Jerry Zgoda missed the entire Kevin Garnett era, but he's back covering the Timberwolves after working the beat for their first four seasons two decades ago. In between, he covered a bit of everything: Gopher men's and women's basketball and NCAA athletics, golf, outdoor recreation, sports media and a little Vikings and Twins.
The shelf life on that Wayne Ellington-Dante Cunningham trade sure didn't last long...
Remember last Friday's blog post about Andrei Kirilenko?
The Wolves indeed are targeting the 31-year-old Russian small forward and are willing to pay him $18 million over the next two season -- with a player option for a third -- league sources tell me and are trying to deal Wes Johnson and a future 1st-round pick to make cap room for him.
Yahoo!Sports Tuesday evening reported a three-way deal between the Wolves, Phoenix and New Orleans is near.
The Hornets would get center Robin Lopez from the Suns in a sign-and-trade and the Wolves basically, it seems, would give up a first rounder to get the Suns to take the $4.3 million contract of Johnson, who they drafted fourth overall just two years ago.
The Yahoo! story also said Brad Miller would be coming back to the Wolves two weeks after they traded him to New Orleans.
I'm pretty sure NBA rules prohibit that. Miller could be headed to Phoenix instead.
The deal would still work, though, if the Wolves send away Johnson and basically get nothing back but a couple second-rounders.
Here's the story I wrote for the Wednesday paper.
That Wolves trade that has been in the works for days and days -- shooting guard Wayne Ellington to Memphis for forward Dante Cunningham -- will finally be official later today.
The Wolves are dealing away a 2009 first-round draft pick (28th overall) who was only going to see playing time this season if there were many injuries and getting back a guy who plays both forward spots and is active on defense.
Both players make almost exactly the same salary -- a little more than $2 million a season -- but the deal gives the Grizzlies another shooter and gives the Wolves a needed forward for a team that has added guards Brandon Roy and Alexey Shved but lost Michael Beasley, Anthony Randolph and quite possibly Anthony Tolliver from the frontcourt.
Portland drafted Cunningham 33rd overall out of Villanova in 2009 -- third pick in the second round, five picks after the Wolves took Ellington -- and traded him to Charlotte in February 2011. He signed as a restricted free agent just before the start of last season.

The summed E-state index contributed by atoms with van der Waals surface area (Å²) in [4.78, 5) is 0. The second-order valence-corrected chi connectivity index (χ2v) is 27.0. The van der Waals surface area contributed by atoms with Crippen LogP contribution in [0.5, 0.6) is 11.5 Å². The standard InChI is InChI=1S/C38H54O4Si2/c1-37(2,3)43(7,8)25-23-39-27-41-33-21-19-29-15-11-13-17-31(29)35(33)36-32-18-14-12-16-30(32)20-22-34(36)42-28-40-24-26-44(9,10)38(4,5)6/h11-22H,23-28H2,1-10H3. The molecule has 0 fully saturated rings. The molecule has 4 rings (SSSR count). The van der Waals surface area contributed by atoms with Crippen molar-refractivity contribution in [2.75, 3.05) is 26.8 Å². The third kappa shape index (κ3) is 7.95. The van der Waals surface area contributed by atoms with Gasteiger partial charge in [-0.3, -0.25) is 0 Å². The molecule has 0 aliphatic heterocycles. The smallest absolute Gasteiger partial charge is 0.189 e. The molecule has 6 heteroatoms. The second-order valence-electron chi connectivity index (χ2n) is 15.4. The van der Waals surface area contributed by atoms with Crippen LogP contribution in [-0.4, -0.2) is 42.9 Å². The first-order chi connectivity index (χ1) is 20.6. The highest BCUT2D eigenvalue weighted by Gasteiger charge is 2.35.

The Wolves also could officially announce their first free-agent signing -- Shved's -- as soon as Wednesday.
The others, including Boston center Greg Stiemsma, might not come until the Wolves line up any other moves in case they want to fit one signing into an salary-cap exception slot.
Two days after the NBA free-agency signing period began, the Wolves are signing Nicolas Batum to that big offer sheet today and when done, Portland will have three days to match.
Wolves owner Glen Taylor said the team will submit the signed $46.5 million offer sheet to the NBA by the end of business today, a distinction that gives the Blazers one last chance to agree to a sign-and-trade.
The Wolves are willing to offer draft picks, but aren't giving up Derrick Williams or Nikola Pekovic.
Taylor said he believes the Blazers have seen the offer sheet. "You call their bluff," he said.
Once submitted, you can bet two things: The Blazers will match and they'll take probably nearly all 72 hours to do it.
This negotiation hasn't yet ended in compromise and a sign-and-trade agreement, so the Wolves are following through with their threat of overpaying a young player whose big contract now almost certainly will go on the Blazers' books.
If the Blazers weren't willing to take a draft pick or picks and Kyle Korver, you know they're not willing to give up Batum for nothing now.
The offer sheet does include some bonuses above the $46.5 million, such as All Star Game appearances, etc.
Once Batum signs the offer sheet, the option for a sign-and-trade is gone.
To make salary-cap room, the Wolves did waive Darko Milicic, ending the Manna from Heaven era by agreeing to pay him $7 million of the remaining $10 million-plus left for the last two years on the contract he signed in July 2010.
Expect buyouts on Martell Webster and Brad Miller for the remaining year on each contract to come as well
Darko's agent, Marc Cornstein, said the move with his client "certainly didn't come out of left field" and he said Darko still wants to play in the NBA.
The Wolves will use their one-time amnesty provision on Milicic, which means that $5 million-plus salary will come off their books this next season.
He now goes on the amnesty waiver wire for 48 hours.
So what do the Wolves do now when the Blazers match the Batum offer sheet?
Taylor said the first priority isn't necessarily a wing playe but "We've got to get some big guys."
They've been pursuing Boston restricted free-agent center Greg Stiemsma and Lakers power forward Jordan Hill and it now looks like those bigs will be the priority over a wing.
As for those wings, their best options are, in this order:
1. Courtney Lee
2. O.J. Mayo
3. Andre Iguodala
Lee makes sense for multiple reasons: Like Mayo, he's an unrestricted but he'll likely come at least a couple of million dollars cheaper. He also has a mutual admiration thing going with Rick Adelman, for whom he played in Houston.
Expect Phoenix to throw money at Mayo after New Orleans matches the Suns' offer sheet for Eric Gordon.
Wolves Nation would do a collective handstand over Iguodala, but the Wolves would have to swallow real hard to accept his $15 million contract for the next two seasons and give up the assets needed to get him, although they probably wouldn't have to give up as much as you might think.
Draft night has come and gone and the Wolves walked away Thursday without making a deal to get back into the first round or without pulling off any other deals, including one they continue to pursue to bring them Pau Gasol.
Instead, they waited all night, until the third from final pick before they took Purdue senior Robbie Hummel with the 58th pick.